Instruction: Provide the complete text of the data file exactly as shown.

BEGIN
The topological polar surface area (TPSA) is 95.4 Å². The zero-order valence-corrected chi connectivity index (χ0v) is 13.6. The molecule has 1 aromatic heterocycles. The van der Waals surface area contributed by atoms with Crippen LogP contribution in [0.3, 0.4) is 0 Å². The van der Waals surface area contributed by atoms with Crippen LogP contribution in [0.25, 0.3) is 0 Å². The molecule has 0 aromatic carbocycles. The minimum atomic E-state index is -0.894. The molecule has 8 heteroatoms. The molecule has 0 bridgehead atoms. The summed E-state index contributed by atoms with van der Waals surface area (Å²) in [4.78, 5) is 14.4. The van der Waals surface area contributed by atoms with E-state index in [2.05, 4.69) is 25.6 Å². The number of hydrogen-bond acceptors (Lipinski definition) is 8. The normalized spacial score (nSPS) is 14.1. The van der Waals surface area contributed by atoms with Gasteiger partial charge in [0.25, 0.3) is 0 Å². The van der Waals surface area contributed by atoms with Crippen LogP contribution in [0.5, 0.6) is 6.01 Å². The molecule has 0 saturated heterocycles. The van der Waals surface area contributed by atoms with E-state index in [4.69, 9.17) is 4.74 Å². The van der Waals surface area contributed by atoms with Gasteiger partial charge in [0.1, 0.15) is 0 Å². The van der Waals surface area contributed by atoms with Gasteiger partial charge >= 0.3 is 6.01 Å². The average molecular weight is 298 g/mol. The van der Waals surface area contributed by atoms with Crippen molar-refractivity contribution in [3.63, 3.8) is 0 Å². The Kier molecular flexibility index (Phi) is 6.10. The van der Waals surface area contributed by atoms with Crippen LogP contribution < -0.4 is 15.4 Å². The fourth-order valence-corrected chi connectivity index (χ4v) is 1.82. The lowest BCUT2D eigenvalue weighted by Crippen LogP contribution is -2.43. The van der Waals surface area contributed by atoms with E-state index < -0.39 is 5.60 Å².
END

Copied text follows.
The topological polar surface area (TPSA) is 95.4 Å². The zero-order valence-corrected chi connectivity index (χ0v) is 13.6. The molecule has 1 aromatic heterocycles. The van der Waals surface area contributed by atoms with Crippen LogP contribution in [0.3, 0.4) is 0 Å². The van der Waals surface area contributed by atoms with Crippen LogP contribution in [0.25, 0.3) is 0 Å². The molecule has 0 aromatic carbocycles. The minimum atomic E-state index is -0.894. The molecule has 8 heteroatoms. The molecule has 0 bridgehead atoms. The summed E-state index contributed by atoms with van der Waals surface area (Å²) in [4.78, 5) is 14.4. The van der Waals surface area contributed by atoms with E-state index in [2.05, 4.69) is 25.6 Å². The number of hydrogen-bond acceptors (Lipinski definition) is 8. The normalized spacial score (nSPS) is 14.1. The van der Waals surface area contributed by atoms with Gasteiger partial charge in [0.25, 0.3) is 0 Å². The van der Waals surface area contributed by atoms with Crippen LogP contribution in [0.5, 0.6) is 6.01 Å². The molecule has 0 saturated heterocycles. The van der Waals surface area contributed by atoms with E-state index in [4.69, 9.17) is 4.74 Å². The van der Waals surface area contributed by atoms with Gasteiger partial charge in [0.1, 0.15) is 0 Å². The van der Waals surface area contributed by atoms with Gasteiger partial charge >= 0.3 is 6.01 Å². The average molecular weight is 298 g/mol. The van der Waals surface area contributed by atoms with Crippen molar-refractivity contribution in [3.63, 3.8) is 0 Å². The Kier molecular flexibility index (Phi) is 6.10. The van der Waals surface area contributed by atoms with Crippen LogP contribution < -0.4 is 15.4 Å². The fourth-order valence-corrected chi connectivity index (χ4v) is 1.82. The lowest BCUT2D eigenvalue weighted by Crippen LogP contribution is -2.43. The van der Waals surface area contributed by atoms with E-state index < -0.39 is 5.60 Å².